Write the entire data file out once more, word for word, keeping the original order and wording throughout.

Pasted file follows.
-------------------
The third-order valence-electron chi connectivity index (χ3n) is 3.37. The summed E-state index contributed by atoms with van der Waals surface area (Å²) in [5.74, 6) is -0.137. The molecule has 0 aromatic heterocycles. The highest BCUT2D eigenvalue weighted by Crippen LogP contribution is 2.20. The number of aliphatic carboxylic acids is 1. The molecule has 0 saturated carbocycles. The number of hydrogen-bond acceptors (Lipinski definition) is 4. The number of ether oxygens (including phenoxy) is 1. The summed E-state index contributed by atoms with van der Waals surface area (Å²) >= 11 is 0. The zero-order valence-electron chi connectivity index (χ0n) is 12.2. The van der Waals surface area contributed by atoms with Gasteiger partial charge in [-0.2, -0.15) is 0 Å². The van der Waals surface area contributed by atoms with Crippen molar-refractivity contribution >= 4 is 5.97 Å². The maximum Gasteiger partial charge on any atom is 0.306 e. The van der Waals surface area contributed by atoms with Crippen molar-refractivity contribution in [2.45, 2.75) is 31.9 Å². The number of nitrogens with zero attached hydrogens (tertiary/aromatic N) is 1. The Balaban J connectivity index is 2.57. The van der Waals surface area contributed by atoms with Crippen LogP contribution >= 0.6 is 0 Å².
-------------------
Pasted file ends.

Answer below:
The third-order valence-electron chi connectivity index (χ3n) is 3.37. The summed E-state index contributed by atoms with van der Waals surface area (Å²) in [5.74, 6) is -0.137. The molecule has 0 aromatic heterocycles. The highest BCUT2D eigenvalue weighted by Crippen LogP contribution is 2.20. The number of aliphatic carboxylic acids is 1. The molecule has 0 saturated carbocycles. The number of hydrogen-bond acceptors (Lipinski definition) is 4. The number of ether oxygens (including phenoxy) is 1. The summed E-state index contributed by atoms with van der Waals surface area (Å²) >= 11 is 0. The zero-order valence-electron chi connectivity index (χ0n) is 12.2. The van der Waals surface area contributed by atoms with Gasteiger partial charge in [-0.2, -0.15) is 0 Å². The van der Waals surface area contributed by atoms with Crippen molar-refractivity contribution >= 4 is 5.97 Å². The maximum Gasteiger partial charge on any atom is 0.306 e. The van der Waals surface area contributed by atoms with Crippen molar-refractivity contribution in [2.45, 2.75) is 31.9 Å². The number of nitrogens with zero attached hydrogens (tertiary/aromatic N) is 1. The Balaban J connectivity index is 2.57. The van der Waals surface area contributed by atoms with Crippen LogP contribution >= 0.6 is 0 Å².